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Runge program makes kids cry fowl

'Duck, duck, goose'

Anne Hutton, a volunteer with the Runge Nature Center, helps twins Grant and Connor Carender, 2, follow the maze to identify the species of duck to which their wings belonged to Friday morning.

Anne Hutton, a volunteer with the Runge Nature Center, helps twins Grant and Connor Carender, 2, follow the maze to identify the species of duck to which their wings belonged to Friday morning.

To escape hordes of shoppers elsewhere, hundreds of visitors dropped by the Runge Nature Center in Jefferson City on Friday to learn more about ducks, geese and other waterfowl.

One of the most popular stations was led by Ethan Regan, a Runge Nature Center volunteer and avid duck hunter. Regan was adorned with a lanyard of seven noisy duck calls.

“This is a mallard,” Regan said, when 7-year-old Brayden Ward gently touched the feathers of the bird on the table between them. “See how the male has a pretty green head? The females don’t have those bright feathers … they sit on the nests to hide from predators.”

Ward had a ready answer when asked to define the word “predator.”

“It’s a enemy that attacks other animals,” the boy replied.

Regan was full of interesting anecdotes about his favorite species. He noted 200,000 ducks traveled through Grand Pass Conservation Area near Chillicothe recently. He said sometimes millions of birds convene together to participate in mass migrations. As they travel across Missouri, it’s possible to hear their calls for “hours and hours,” he added.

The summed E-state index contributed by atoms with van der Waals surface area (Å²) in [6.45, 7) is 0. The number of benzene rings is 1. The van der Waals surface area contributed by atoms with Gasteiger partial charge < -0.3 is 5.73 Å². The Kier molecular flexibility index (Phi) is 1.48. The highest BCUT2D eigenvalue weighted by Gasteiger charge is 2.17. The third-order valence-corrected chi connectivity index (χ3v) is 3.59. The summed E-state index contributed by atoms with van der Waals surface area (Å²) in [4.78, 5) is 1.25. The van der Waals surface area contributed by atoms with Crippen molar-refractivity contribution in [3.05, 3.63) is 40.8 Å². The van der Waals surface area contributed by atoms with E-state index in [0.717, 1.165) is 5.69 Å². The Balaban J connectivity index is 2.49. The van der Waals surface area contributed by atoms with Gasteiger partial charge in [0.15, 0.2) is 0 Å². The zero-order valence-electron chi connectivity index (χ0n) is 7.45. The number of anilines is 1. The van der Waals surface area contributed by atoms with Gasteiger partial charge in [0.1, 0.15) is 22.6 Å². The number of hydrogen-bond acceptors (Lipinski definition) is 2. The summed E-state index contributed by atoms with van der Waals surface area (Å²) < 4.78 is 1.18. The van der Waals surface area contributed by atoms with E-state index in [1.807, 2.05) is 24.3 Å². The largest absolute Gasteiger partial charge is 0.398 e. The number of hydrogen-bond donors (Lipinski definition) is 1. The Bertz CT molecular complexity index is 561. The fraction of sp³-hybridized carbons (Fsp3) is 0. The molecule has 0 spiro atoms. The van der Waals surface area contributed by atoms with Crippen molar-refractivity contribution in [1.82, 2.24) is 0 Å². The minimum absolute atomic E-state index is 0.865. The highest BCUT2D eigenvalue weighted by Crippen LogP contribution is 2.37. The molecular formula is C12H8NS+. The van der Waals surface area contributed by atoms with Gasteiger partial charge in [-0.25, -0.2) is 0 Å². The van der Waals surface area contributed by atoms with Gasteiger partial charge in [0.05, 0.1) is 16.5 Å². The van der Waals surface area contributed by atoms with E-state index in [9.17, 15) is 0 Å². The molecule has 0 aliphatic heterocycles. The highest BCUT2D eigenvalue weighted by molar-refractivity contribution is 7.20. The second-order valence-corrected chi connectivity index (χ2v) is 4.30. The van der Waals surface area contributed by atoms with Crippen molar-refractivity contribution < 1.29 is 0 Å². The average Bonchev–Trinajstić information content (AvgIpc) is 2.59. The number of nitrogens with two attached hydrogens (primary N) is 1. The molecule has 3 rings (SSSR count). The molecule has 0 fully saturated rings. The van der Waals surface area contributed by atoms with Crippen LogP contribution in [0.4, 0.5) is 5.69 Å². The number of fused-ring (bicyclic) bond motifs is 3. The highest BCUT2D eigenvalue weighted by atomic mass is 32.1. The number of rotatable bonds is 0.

He told Ward about the time he once saw 100,000 snow geese rise from a lake.

“They literally turned the sky black … it was amazing,” Regan said.

He also told the younger boy how waterfowl tend to follow four main flight paths — traveling along the Atlantic Coast, down the Mississippi corridor, through the Rocky Mountain range and down the Pacific coast — as they migrate south.

Missouri’s numerous wetlands — including places like Eagle Bluffs in Boone County — act like giant “duck stops” along the great Mississippi flyway. Some stay in Missouri; others move on.

At other stations, visitors watercolored pictures of Canada geese, crafted their own homemade duck calls and hiked the Runge Nature Center’s outdoor trails in search of duck decoys.

Missouri is home to numerous species. Dabblers paddle along the surface and duck their bills, but not their entire bodies, under the water. Divers live in deep, open water — think big rivers and lakes — and live up to their names. Mallards and Green-wing Teals are dabblers; Canvasbacks and Common Mergansers are divers.

Between 300 and 500 people were expected to attend the “Duck, Duck, Goose” event, said naturalist Trana Madsen.

“We wanted to offer a shopping alternative for those who don’t want to be out in the crowds. They can come here and relax by the fire,” she said.

Madsen said organizers hoped to pull in not only Jefferson City residents, but also people who live in the surrounding communities.

Planners tried to design activities that would appeal to people from every age group. She said she hoped people walked away with a little more information about common waterfowl colors, behaviors, shapes, calls and wing size.

Madsen said the staff selected a theme so that people leave having learned something new.

“So there is a take-home message,” she said.

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